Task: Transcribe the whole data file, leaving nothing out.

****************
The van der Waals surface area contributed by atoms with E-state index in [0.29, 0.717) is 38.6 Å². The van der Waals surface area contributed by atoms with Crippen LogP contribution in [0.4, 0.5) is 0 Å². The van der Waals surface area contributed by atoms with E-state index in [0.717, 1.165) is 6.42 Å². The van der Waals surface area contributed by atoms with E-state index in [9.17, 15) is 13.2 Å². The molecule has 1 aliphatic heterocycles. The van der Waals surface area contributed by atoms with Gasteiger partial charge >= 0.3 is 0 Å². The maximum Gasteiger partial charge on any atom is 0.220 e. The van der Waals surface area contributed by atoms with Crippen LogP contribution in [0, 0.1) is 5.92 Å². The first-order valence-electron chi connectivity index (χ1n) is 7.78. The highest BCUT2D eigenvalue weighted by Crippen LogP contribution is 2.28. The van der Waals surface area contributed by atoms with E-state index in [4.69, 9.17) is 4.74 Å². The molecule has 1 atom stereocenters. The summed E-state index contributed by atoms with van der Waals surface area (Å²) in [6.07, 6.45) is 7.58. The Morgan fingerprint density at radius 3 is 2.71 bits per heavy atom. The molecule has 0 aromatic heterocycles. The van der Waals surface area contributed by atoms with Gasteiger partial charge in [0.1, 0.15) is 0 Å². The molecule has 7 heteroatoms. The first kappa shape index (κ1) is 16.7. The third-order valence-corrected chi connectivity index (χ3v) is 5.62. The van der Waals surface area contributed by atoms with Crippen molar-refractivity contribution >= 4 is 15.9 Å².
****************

The van der Waals surface area contributed by atoms with E-state index in [0.29, 0.717) is 38.6 Å². The van der Waals surface area contributed by atoms with Crippen LogP contribution in [0.4, 0.5) is 0 Å². The van der Waals surface area contributed by atoms with E-state index in [0.717, 1.165) is 6.42 Å². The van der Waals surface area contributed by atoms with E-state index in [9.17, 15) is 13.2 Å². The molecule has 1 aliphatic heterocycles. The van der Waals surface area contributed by atoms with Gasteiger partial charge >= 0.3 is 0 Å². The maximum Gasteiger partial charge on any atom is 0.220 e. The van der Waals surface area contributed by atoms with Crippen LogP contribution in [0, 0.1) is 5.92 Å². The first-order valence-electron chi connectivity index (χ1n) is 7.78. The highest BCUT2D eigenvalue weighted by Crippen LogP contribution is 2.28. The van der Waals surface area contributed by atoms with E-state index in [4.69, 9.17) is 4.74 Å². The molecule has 1 atom stereocenters. The summed E-state index contributed by atoms with van der Waals surface area (Å²) in [6.07, 6.45) is 7.58. The Morgan fingerprint density at radius 3 is 2.71 bits per heavy atom. The molecule has 0 aromatic heterocycles. The van der Waals surface area contributed by atoms with Gasteiger partial charge in [0.1, 0.15) is 0 Å². The molecule has 7 heteroatoms. The first kappa shape index (κ1) is 16.7. The third-order valence-corrected chi connectivity index (χ3v) is 5.62. The van der Waals surface area contributed by atoms with Crippen molar-refractivity contribution >= 4 is 15.9 Å².